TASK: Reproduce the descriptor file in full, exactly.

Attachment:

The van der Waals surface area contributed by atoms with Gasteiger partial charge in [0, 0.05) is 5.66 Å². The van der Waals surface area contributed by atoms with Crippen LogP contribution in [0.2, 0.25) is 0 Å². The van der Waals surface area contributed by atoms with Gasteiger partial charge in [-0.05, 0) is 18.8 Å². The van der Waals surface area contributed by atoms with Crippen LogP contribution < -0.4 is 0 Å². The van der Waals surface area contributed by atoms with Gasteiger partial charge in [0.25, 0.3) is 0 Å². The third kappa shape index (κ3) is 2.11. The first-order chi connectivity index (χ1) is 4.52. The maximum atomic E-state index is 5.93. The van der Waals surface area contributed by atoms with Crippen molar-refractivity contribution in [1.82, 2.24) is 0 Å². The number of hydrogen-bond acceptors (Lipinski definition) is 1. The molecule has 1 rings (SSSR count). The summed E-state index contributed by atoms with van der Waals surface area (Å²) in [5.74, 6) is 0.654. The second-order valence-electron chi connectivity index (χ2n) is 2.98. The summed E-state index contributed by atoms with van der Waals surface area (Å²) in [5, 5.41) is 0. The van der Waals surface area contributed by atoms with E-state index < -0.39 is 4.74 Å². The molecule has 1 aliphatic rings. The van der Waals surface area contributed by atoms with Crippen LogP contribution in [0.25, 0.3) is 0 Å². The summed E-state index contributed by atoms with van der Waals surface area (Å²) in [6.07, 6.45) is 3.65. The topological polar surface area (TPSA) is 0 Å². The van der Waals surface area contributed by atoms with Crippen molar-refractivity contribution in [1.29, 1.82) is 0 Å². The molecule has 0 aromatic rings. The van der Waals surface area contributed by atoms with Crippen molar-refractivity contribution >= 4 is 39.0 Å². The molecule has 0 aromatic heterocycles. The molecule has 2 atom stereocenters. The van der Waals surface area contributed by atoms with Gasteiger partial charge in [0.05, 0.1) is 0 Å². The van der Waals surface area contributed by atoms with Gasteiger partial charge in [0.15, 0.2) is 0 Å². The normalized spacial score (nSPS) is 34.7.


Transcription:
The van der Waals surface area contributed by atoms with Gasteiger partial charge in [0, 0.05) is 5.66 Å². The van der Waals surface area contributed by atoms with Crippen LogP contribution in [0.2, 0.25) is 0 Å². The van der Waals surface area contributed by atoms with Gasteiger partial charge in [-0.05, 0) is 18.8 Å². The van der Waals surface area contributed by atoms with Crippen LogP contribution < -0.4 is 0 Å². The van der Waals surface area contributed by atoms with Gasteiger partial charge in [0.25, 0.3) is 0 Å². The third kappa shape index (κ3) is 2.11. The first-order chi connectivity index (χ1) is 4.52. The maximum atomic E-state index is 5.93. The van der Waals surface area contributed by atoms with Crippen molar-refractivity contribution in [1.82, 2.24) is 0 Å². The number of hydrogen-bond acceptors (Lipinski definition) is 1. The molecule has 1 rings (SSSR count). The summed E-state index contributed by atoms with van der Waals surface area (Å²) in [5.74, 6) is 0.654. The second-order valence-electron chi connectivity index (χ2n) is 2.98. The summed E-state index contributed by atoms with van der Waals surface area (Å²) in [5, 5.41) is 0. The van der Waals surface area contributed by atoms with E-state index < -0.39 is 4.74 Å². The molecule has 1 aliphatic rings. The van der Waals surface area contributed by atoms with Crippen LogP contribution in [0.25, 0.3) is 0 Å². The summed E-state index contributed by atoms with van der Waals surface area (Å²) in [6.07, 6.45) is 3.65. The topological polar surface area (TPSA) is 0 Å². The van der Waals surface area contributed by atoms with Crippen molar-refractivity contribution in [1.29, 1.82) is 0 Å². The molecule has 0 aromatic rings. The van der Waals surface area contributed by atoms with Crippen molar-refractivity contribution >= 4 is 39.0 Å². The molecule has 0 aromatic heterocycles. The molecule has 2 atom stereocenters. The van der Waals surface area contributed by atoms with Gasteiger partial charge in [0.05, 0.1) is 0 Å². The van der Waals surface area contributed by atoms with Gasteiger partial charge in [0.15, 0.2) is 0 Å². The normalized spacial score (nSPS) is 34.7.